Shanidar, Safe Return

Find Shanidar here:

What is Interactive Fiction? It’s a way to tell a story by having the reader, or visitor to the story site, “play” the story by making choices about what part of the story to go to next – the reader can navigate forwards and backwards throughout the story. There is no directly linear way to experience Interactive Fiction, and much of it has not only text – the story – but also graphics, animation, and sound. It provides a rich, inviting and immersive pathway into narratives.

Trailer for Shanidar, Safe Return, launched Oct. 23, 2023

Shanidar, Safe Return is an interactive story that places a young Neanderthal woman named Haizea in the center of a community’s struggle for survival, as the Cro-Magnins (Homo sapiens) migrate to their once-peaceful territories. Haizea and her band of mixed – Neanderthal and Cro-Magnin – travelers must walk the distance from danger in what is now southern France to safety in their old refuge in Iraqi Kurdistan, a place called Shanidar. They meet a group of Denisovans on the way, and receive guidance from the old H. heidelbergensis shaman, Bihotz.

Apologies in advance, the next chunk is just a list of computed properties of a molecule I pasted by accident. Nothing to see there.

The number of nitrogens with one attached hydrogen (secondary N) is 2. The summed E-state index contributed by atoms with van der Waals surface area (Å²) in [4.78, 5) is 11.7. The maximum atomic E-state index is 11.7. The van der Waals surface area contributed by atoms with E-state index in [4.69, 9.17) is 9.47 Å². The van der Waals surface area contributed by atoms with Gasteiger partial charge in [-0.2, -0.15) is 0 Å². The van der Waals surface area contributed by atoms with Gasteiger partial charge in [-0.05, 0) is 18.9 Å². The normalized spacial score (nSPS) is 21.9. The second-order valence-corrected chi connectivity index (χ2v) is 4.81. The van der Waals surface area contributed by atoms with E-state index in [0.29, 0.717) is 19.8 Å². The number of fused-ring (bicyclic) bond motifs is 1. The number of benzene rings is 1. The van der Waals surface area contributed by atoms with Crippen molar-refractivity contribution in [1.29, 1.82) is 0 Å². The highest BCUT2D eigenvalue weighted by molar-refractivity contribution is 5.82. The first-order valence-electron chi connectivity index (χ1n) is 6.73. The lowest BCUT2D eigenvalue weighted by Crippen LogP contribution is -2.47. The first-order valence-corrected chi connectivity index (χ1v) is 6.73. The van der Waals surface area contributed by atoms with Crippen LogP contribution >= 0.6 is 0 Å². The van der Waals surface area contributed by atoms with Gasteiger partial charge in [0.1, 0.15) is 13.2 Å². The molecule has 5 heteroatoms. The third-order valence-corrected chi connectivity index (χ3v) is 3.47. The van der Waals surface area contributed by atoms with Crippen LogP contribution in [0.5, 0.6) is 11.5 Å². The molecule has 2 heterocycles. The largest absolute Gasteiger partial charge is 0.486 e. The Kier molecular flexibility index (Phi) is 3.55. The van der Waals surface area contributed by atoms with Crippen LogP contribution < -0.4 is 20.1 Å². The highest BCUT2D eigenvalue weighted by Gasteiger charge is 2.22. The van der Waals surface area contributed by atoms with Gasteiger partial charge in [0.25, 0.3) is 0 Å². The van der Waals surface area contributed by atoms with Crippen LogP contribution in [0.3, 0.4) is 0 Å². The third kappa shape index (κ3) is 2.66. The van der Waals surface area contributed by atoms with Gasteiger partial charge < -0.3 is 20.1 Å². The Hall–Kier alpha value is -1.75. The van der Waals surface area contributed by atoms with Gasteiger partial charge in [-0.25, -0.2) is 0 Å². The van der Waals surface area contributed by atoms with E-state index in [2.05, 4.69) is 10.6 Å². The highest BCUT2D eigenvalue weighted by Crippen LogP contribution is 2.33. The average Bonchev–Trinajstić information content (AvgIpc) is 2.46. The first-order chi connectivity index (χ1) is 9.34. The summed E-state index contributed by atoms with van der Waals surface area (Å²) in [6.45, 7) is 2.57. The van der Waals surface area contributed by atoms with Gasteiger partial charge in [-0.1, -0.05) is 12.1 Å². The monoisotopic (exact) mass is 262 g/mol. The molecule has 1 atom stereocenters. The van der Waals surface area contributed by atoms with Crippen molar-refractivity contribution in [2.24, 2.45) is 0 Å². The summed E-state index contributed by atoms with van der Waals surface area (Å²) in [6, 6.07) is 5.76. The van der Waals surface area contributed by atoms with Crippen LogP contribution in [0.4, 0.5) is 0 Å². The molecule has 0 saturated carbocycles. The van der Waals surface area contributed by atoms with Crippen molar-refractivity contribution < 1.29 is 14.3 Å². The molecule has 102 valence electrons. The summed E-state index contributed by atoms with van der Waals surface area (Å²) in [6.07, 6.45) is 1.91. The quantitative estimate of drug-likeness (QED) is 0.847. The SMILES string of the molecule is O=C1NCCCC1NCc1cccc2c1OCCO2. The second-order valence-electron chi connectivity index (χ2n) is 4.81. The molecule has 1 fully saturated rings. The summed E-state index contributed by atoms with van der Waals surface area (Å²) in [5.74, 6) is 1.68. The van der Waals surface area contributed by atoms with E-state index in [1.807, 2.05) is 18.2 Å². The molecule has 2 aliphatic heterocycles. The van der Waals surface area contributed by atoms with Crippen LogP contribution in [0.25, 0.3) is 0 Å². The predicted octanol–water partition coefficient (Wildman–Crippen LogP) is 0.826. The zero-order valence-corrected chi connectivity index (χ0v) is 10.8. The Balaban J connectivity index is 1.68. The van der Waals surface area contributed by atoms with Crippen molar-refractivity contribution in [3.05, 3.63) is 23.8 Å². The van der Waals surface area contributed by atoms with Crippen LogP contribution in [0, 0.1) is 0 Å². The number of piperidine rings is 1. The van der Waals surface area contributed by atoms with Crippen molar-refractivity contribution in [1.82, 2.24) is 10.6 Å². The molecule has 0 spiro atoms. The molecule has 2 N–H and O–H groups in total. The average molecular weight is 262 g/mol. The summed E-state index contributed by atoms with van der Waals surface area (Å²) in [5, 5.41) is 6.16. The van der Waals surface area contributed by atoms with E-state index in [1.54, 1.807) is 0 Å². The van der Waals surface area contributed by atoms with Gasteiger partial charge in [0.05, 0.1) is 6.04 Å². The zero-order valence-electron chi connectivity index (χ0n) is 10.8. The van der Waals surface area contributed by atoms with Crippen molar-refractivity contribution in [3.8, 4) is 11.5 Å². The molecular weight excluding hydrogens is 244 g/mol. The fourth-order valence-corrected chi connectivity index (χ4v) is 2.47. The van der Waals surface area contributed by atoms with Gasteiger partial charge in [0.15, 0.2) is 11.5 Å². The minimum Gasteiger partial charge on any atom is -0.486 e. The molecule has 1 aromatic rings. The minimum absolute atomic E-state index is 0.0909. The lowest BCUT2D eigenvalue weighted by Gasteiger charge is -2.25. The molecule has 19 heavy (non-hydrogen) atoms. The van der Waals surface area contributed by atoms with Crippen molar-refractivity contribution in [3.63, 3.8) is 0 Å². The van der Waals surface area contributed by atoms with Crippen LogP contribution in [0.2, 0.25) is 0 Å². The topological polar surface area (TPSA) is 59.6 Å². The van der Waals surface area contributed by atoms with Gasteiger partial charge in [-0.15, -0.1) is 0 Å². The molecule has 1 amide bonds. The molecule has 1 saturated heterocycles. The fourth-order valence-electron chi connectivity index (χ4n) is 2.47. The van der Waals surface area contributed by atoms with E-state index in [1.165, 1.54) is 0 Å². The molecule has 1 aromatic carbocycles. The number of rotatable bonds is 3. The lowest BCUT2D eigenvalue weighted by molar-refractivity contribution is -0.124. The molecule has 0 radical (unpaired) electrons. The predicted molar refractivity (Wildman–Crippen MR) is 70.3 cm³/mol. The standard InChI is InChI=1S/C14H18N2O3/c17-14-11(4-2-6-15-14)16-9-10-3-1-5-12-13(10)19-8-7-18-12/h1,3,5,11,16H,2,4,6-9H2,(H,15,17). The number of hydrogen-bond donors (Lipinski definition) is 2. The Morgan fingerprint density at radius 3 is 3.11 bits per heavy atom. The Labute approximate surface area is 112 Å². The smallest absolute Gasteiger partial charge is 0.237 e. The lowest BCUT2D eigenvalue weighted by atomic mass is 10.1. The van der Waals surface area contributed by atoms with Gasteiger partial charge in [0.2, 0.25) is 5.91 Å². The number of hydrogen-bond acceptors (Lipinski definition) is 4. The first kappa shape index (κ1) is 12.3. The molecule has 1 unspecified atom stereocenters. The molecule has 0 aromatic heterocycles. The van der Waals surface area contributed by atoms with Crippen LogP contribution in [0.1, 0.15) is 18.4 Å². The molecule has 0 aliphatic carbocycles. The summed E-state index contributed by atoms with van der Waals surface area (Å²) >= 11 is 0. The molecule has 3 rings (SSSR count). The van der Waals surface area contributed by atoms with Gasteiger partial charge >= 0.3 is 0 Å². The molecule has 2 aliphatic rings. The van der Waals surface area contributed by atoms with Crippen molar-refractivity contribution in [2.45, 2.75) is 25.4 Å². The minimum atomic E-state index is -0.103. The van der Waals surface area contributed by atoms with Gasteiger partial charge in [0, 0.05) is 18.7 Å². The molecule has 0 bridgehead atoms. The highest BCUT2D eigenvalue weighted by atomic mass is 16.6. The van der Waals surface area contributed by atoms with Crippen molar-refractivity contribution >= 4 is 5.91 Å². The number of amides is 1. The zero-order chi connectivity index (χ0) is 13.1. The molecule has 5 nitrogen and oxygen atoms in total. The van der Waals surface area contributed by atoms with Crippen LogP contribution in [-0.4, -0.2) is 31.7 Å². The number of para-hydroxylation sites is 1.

Created in Twine.

Who Owns Prehistory?

We do! All of us! Because it is about us!

So, no more exclamation points, please.

Cecilia Dougherty on a field trip on February 9, 2023, to the Hall of Human Origins at the American Museum of Natural History with her students enrolled in HMS-340S-01, Who Owns Prehistory?  

This is one my courses at Pratt Institute. A course I designed. My baby. In the course, we non-scientists (we, artists, that is) look at the discourses of science surrounding the never-ending question to figure out what is “human,” who qualifies as “human,” and how many species of bona fide “humans” are there? The discourses are fun and interesting and always spark my imagination like crazy. And going to the American Museum of Natural History with my students was like turning on all the lights. They saw things I hadn’t seen, even after many trips. They pointed out objects, displays, topics that I had always missed or glossed over. Paleolithic music, for example – music, hearing, the development of the ear. Very important topic.

Cecilia Dougherty looking at an exhibit in the Hall of Human Origins at the American Museum of Natural History, New York
Cecilia Dougherty at the American Museum of Natural History. Photo by Gina Marchetti.